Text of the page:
Book Review: Kids Working It Out

By Elizabeth Cushing Payne | March 1, 2004 | 0 comments

Edited by Tricia S. Jones and Randy Compton
Jossey-Bass, 2003, 360 pages

Conflict resolution education (CRE) is an umbrella term for a variety of pro¬grams that have emerged over the past 20 years. Gen¬erally these efforts are designed to enable students to understand the roots of conflict, appreciate the variety of ways people respond to conflict, and develop their own skills for managing conflict, inside and outside of school. Inevitably, CRE pro¬grams must address the social and emotional skills that are key to navigating difficult sit¬uations effectively.

The editors of Kids Working it Out esti¬mate that as many as 20,000 of our nation’s 85,000 public schools have CRE programs in place. In addition to outlining the origins of such programs and the changing cultural influences on children, the book provides a comprehensive look at several successful CRE programs.

Each chapter is authored by an expert in the field, including program developers, educators, and advocates of CRE. The second part of each chapter features first-person testimonials from teachers and students who have engaged in these programs. Some of the chapters emphasize training students to serve as peer mediators, while others focus strictly on children’s need for social and emotional skills, such as effective listening and emotional control. One chapter, by Beverly Title, developer of an anti-bullying program, explains misconceptions about bullying and successful efforts to engage students in reducing bullying behavior, such as teaching children (both victims and observers) to respond effectively—through humor, assertiveness, and/or reporting to an adult—the first time bullying occurs.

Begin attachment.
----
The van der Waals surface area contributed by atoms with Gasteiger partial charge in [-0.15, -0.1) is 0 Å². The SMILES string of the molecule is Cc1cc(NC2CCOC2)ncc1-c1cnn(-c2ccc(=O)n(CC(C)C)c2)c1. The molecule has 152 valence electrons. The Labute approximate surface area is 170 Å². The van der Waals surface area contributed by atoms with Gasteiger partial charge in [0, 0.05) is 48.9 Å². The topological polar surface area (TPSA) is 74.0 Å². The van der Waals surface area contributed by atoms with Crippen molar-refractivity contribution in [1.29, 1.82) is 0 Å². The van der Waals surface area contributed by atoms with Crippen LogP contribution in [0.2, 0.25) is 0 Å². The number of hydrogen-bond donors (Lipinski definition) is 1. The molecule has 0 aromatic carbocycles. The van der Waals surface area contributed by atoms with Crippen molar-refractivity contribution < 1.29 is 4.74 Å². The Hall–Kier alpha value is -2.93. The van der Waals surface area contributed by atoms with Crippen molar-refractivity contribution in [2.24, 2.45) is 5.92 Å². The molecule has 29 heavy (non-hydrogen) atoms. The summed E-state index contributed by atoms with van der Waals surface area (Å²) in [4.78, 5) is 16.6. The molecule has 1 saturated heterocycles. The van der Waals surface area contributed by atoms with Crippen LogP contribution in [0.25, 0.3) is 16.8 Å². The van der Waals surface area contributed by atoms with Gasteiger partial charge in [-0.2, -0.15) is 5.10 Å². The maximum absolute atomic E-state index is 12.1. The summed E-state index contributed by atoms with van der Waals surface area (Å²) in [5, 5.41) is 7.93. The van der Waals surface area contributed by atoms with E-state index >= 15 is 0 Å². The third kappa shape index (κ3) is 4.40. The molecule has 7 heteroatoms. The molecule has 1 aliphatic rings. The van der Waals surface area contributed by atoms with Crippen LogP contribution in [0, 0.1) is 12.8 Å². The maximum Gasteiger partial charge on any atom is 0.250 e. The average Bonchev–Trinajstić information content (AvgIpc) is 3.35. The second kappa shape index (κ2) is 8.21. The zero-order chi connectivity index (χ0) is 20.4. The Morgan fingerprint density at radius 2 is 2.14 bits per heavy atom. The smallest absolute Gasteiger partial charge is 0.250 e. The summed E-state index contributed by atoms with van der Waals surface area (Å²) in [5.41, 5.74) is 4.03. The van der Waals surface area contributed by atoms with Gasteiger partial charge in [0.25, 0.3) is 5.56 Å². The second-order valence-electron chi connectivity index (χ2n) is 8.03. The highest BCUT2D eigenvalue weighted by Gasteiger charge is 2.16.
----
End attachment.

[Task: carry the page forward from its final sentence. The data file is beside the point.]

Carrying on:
The power of this book lies in its real stories from real people. Teachers describe their doubts as they attempt a new approach with their students, only to be astonished by its positive impact. Students realize there are more effective ways to protect their personal safety than by acting aggressively toward one another. Administrators successfully bring together students and families to discuss openly, and lay to rest, past conflicts. Across the board, these school community members recognized that punitive responses to negative behavior were failing and a new approach was desperately needed.

These are not stories about learning to “play nice.” They are testaments to the power of conflict-resolution education and its integral role in contemporary classrooms.

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